Bruce Willis as cop John McClane is back and still fighting bad guys in a big way - this time with his son - in "A Good Day to Die Hard," which opened Feb. 14.
A.O. Scott wrote this about the McClane character in the New York Times:
McClane himself has evolved from angry Everyman to weary, worried dad. He travels to Moscow to help his son, Jack (Jai Courtney), who at first looks like a bad seed but turns out to be a chip off the old block. Some dads take their boys fishing or to the ballgame or to a movie like this one, but the McClanes prefer a more primal form of bonding — killing miscreants, though Pop McClane uses a more evocative word.
Some critics picked up on problems with the movie. Lisa Kennedy of the Denver Post wrote:
What started out with hints of director Paul Greenglass' "Bourne Ultimatum" and a touch of Christopher Nolan's "Dark Knight" gives way to a gussied-up remnant. In a promising early bit, McClane gets a ride from a taxi driver (Sha D. Lychnikoff) who proves the universal language of cabbies is chatter. But "A Good Day to Die Hard" never achieves a balance between blasts and Willis' gift for quips.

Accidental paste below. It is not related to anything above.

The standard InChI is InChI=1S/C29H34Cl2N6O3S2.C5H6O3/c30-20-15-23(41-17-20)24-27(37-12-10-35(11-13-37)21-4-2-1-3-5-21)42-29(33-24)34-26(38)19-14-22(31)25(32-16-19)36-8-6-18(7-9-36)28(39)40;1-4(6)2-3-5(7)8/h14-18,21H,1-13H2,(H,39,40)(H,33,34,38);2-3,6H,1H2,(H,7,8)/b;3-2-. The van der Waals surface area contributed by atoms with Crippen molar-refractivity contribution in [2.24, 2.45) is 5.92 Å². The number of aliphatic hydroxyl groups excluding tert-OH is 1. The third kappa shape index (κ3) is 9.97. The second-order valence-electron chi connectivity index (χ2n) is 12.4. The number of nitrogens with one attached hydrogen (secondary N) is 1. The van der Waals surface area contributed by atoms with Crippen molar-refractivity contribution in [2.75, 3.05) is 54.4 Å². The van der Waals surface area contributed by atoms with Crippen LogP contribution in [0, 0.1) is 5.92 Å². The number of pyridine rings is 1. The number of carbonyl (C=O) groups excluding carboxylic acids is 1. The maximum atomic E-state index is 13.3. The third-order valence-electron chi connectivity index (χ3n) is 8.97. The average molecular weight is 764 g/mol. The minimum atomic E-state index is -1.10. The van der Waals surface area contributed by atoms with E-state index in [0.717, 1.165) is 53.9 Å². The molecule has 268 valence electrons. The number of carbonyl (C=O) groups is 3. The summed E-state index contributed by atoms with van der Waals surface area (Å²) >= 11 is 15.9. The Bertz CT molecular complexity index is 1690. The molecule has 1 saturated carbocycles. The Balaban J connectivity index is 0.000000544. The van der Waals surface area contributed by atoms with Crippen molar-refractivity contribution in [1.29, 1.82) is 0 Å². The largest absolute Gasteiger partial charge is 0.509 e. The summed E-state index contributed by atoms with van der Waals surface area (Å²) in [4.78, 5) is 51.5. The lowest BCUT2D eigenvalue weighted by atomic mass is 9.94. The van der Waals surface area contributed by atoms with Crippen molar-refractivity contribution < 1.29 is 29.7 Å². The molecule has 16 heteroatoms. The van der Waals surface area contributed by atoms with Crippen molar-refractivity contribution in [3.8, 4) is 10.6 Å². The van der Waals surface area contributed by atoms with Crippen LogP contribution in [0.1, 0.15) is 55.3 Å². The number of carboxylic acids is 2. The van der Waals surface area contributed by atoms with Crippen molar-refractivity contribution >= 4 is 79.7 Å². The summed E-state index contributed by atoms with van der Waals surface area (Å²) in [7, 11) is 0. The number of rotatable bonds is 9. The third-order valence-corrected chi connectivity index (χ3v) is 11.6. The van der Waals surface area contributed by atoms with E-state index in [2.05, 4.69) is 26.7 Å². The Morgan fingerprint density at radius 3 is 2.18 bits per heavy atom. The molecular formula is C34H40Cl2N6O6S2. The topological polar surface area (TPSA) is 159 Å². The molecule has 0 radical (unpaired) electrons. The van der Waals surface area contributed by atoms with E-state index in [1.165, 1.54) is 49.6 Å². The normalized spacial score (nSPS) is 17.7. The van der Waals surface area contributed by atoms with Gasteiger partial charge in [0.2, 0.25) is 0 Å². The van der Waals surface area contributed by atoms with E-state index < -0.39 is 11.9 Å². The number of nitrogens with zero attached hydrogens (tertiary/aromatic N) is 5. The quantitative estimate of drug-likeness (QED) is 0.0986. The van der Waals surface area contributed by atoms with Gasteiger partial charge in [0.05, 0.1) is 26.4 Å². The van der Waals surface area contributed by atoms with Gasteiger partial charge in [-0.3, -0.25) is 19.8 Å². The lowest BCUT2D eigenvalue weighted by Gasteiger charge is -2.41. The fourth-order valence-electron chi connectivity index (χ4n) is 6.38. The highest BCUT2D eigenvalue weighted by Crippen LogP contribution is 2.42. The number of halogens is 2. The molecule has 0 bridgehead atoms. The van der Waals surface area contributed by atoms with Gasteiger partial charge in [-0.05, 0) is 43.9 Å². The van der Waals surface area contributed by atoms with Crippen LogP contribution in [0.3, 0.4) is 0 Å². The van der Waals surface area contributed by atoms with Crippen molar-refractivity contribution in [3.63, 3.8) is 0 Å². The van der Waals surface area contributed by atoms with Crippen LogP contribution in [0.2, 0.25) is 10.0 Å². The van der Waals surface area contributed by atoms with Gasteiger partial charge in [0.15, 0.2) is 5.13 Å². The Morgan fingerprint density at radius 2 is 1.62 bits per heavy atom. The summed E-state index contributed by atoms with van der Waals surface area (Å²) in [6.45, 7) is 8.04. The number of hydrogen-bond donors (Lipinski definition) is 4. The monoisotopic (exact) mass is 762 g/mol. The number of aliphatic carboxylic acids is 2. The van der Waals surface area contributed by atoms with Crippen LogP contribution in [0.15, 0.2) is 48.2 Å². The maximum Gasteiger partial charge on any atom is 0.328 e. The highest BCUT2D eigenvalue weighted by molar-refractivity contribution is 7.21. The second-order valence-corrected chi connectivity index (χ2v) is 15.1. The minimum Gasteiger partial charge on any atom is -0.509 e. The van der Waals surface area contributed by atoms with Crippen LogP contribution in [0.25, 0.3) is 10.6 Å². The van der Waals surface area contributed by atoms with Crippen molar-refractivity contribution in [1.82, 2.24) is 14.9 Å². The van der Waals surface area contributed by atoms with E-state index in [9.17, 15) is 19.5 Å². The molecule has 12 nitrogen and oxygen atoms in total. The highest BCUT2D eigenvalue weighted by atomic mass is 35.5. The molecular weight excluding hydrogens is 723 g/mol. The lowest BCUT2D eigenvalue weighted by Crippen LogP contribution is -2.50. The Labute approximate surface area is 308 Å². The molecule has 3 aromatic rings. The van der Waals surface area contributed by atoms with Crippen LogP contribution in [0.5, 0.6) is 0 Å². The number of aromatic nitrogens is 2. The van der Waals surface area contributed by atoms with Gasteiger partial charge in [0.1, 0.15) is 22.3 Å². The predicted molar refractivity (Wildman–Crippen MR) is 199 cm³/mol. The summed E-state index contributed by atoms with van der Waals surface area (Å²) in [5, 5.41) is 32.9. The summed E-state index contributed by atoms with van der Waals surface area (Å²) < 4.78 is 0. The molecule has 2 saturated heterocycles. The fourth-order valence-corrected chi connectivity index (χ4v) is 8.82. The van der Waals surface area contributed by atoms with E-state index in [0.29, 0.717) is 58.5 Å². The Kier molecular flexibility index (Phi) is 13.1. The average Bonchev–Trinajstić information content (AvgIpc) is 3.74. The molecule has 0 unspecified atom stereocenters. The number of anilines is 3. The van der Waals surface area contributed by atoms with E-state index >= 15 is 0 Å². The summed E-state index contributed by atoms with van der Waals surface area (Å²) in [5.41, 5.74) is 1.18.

Of course, expect lots of explosions and gunfire. From the New York Times' Scott:
The movie’s real idiom is the Esperanto of violence — sex is a more culturally sensitive issue, so there’s none of that — and sweaty machismo. Mr. Willis himself is something of a universal language, or at least a popular international brand. And, there’s a newish Rolling Stones song playing over the end credits.